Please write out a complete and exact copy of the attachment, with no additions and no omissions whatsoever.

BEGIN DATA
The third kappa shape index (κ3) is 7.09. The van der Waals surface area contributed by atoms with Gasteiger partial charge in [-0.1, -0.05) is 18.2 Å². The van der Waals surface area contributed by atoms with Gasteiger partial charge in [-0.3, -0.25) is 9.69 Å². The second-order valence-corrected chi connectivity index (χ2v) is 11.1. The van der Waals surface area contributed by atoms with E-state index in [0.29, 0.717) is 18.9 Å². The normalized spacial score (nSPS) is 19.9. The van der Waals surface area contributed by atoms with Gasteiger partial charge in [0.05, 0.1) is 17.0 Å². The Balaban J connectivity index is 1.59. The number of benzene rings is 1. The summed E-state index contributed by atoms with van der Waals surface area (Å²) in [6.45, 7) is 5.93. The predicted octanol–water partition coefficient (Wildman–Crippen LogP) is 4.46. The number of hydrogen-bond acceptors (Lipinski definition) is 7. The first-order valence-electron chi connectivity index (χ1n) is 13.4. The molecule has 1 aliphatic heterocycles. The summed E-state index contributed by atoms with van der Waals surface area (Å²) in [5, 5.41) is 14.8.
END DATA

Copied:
The third kappa shape index (κ3) is 7.09. The van der Waals surface area contributed by atoms with Gasteiger partial charge in [-0.1, -0.05) is 18.2 Å². The van der Waals surface area contributed by atoms with Gasteiger partial charge in [-0.3, -0.25) is 9.69 Å². The second-order valence-corrected chi connectivity index (χ2v) is 11.1. The van der Waals surface area contributed by atoms with E-state index in [0.29, 0.717) is 18.9 Å². The normalized spacial score (nSPS) is 19.9. The van der Waals surface area contributed by atoms with Gasteiger partial charge in [0.05, 0.1) is 17.0 Å². The Balaban J connectivity index is 1.59. The number of benzene rings is 1. The summed E-state index contributed by atoms with van der Waals surface area (Å²) in [6.45, 7) is 5.93. The predicted octanol–water partition coefficient (Wildman–Crippen LogP) is 4.46. The number of hydrogen-bond acceptors (Lipinski definition) is 7. The first-order valence-electron chi connectivity index (χ1n) is 13.4. The molecule has 1 aliphatic heterocycles. The summed E-state index contributed by atoms with van der Waals surface area (Å²) in [5, 5.41) is 14.8.